How the Police Get People to Incriminate ThemselvesPublished: Aug 30, 2019 in Criminal Defense
The use of torture and coercion to obtain confessions from suspects is unlawful. But the police may use every other possible means to get people to incriminate themselves. Law enforcement is allowed to lie to and intimidate suspects, which yields results similar to physical torture. As such, suspects often self-incriminate themselves and confess to crimes that they did not commit. The high rate of false confessions from some American interrogation techniques such as the Reid method has even led to their abolition in several European countries – including Germany.
This is yet another reason why you should never talk to the police in the context of a criminal investigation. The police can manipulate you into making an unknowing confession to a crime, even if they have told you that you are not a suspect. The best course of action to take if the police want to talk to you is to call an experienced Houston criminal defense lawyer.
The Police May Legally Lie and Intimidate You
Law enforcement’s primary job is to maintain public safety and order. But they are also tasked with collecting evidence for prosecutors, and when they take on this role, they do not necessarily act in the public’s best interests – especially when it comes to extracting confessions from criminal suspects. Some of the questionable methods they use include:
One of the biggest myths about the criminal justice system is that the police cannot lie to you. In fact, the police use deception all the time, and courts usually approve of these methods. For example, the police can falsely claim that they have evidence against you. They may even put you in a cell with an informant who may strike up a conversation to trick you into revealing your involvement in a crime. Once you are in police custody, you cannot trust anyone.
The line between intimidation and coercion (which is illegal) is not always clear. But what is clear is that the police often use threats to get people to incriminate themselves. As a general rule, the police cannot threaten physical violence against you. But they can threaten the possibility of imprisonment, being separated from your family, and losing your reputation to get you to cooperate.
Named after professional interrogator John Reid, this technique is extremely effective in getting people to confess to crimes, including those that they did not commit. The technique relies on psychological manipulation to push the suspect past their emotional limits. Young people, non-native speakers, and those with disabilities are especially vulnerable to the Reid method.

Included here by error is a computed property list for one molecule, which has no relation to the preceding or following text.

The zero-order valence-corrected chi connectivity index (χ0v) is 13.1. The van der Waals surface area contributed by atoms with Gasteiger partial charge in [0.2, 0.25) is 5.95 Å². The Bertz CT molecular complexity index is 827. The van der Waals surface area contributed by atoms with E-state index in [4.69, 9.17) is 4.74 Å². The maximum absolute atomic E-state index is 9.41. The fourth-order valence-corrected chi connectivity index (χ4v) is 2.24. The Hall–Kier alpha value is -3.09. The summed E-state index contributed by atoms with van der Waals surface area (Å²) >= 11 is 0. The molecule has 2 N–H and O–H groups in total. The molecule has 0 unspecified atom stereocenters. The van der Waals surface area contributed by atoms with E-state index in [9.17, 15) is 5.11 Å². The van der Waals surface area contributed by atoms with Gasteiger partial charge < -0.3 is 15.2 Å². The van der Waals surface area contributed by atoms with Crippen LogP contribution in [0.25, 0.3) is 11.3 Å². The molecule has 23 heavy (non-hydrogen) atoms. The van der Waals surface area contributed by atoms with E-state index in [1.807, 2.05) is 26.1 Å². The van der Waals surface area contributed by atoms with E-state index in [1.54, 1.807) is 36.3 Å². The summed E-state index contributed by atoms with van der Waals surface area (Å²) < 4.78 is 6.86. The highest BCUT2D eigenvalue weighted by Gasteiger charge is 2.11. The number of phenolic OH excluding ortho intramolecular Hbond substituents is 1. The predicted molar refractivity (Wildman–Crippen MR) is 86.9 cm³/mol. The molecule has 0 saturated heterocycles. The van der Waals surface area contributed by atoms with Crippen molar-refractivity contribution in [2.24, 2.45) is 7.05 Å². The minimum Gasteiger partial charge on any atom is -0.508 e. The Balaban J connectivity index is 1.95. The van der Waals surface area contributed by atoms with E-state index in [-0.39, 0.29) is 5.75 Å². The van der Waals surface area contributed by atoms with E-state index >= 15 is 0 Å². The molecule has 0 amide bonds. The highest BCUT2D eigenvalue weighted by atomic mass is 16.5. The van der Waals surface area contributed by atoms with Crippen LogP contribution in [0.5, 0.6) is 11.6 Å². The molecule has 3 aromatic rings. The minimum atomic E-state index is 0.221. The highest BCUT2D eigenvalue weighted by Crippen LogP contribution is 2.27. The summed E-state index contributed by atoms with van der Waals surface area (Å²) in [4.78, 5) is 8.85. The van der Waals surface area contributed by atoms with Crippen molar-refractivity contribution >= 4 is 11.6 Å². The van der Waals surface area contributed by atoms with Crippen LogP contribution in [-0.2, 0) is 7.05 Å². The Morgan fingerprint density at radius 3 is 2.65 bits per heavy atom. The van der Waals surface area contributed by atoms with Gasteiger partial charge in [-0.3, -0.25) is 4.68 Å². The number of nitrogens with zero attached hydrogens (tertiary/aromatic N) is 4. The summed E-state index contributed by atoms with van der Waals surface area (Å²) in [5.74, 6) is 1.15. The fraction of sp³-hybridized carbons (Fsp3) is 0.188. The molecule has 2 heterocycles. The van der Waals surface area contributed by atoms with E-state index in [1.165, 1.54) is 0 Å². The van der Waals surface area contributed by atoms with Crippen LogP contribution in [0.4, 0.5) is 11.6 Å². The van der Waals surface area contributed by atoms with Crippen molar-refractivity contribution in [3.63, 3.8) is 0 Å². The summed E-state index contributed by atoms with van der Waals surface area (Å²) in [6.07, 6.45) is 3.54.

Good Cop/Bad Cop
This is perhaps the best known and most easily recognizable interrogation technique. One interrogator takes an aggressive approach to the suspect before another, friendlier interrogator takes over. In some cases, this causes the suspect to open up to the good cop.
PEACE stands for Preparation and Planning, Engage and Explain, Account, Closure, and Evaluate, and it’s a system developed in England as an alternative to the Reid technique. When following this method, the police take an honest, open, and professional stance towards the suspect instead of trying to manipulate them. The primary goal is to get a complete record of the suspect’s version of events with minimal interruptions or influence from the interviewer.
The United States Constitution guarantees your right to remain silent, which you should always exercise when confronted with the police. You may never know for sure if you are considered as a suspect, so it’s better to err on the side of caution. Furthermore, law enforcement is obligated to inform you of your right to remain silent and to retain a lawyer after they arrest you. If they fail to give you this information and begin questioning you, a court may consider their interrogation to be coercive and therefore illegal.
A Houston Criminal Defense Lawyer Can Protect Your Rights
The best thing you can do for your case is to exercise your right to remain silent and to call a lawyer. Your efforts to talk your way out of trouble will probably not succeed, and will likely hurt your case. What you need is an aggressive advocate to step in at the early stages of the criminal justice process, which will give your case the best chances of a positive resolution. If you have been arrested, accused of a crime, or called in for police questioning, call The Law Offices of Ned Barnett now at (713) 222-6767, or reach out through the online form for a free case evaluation.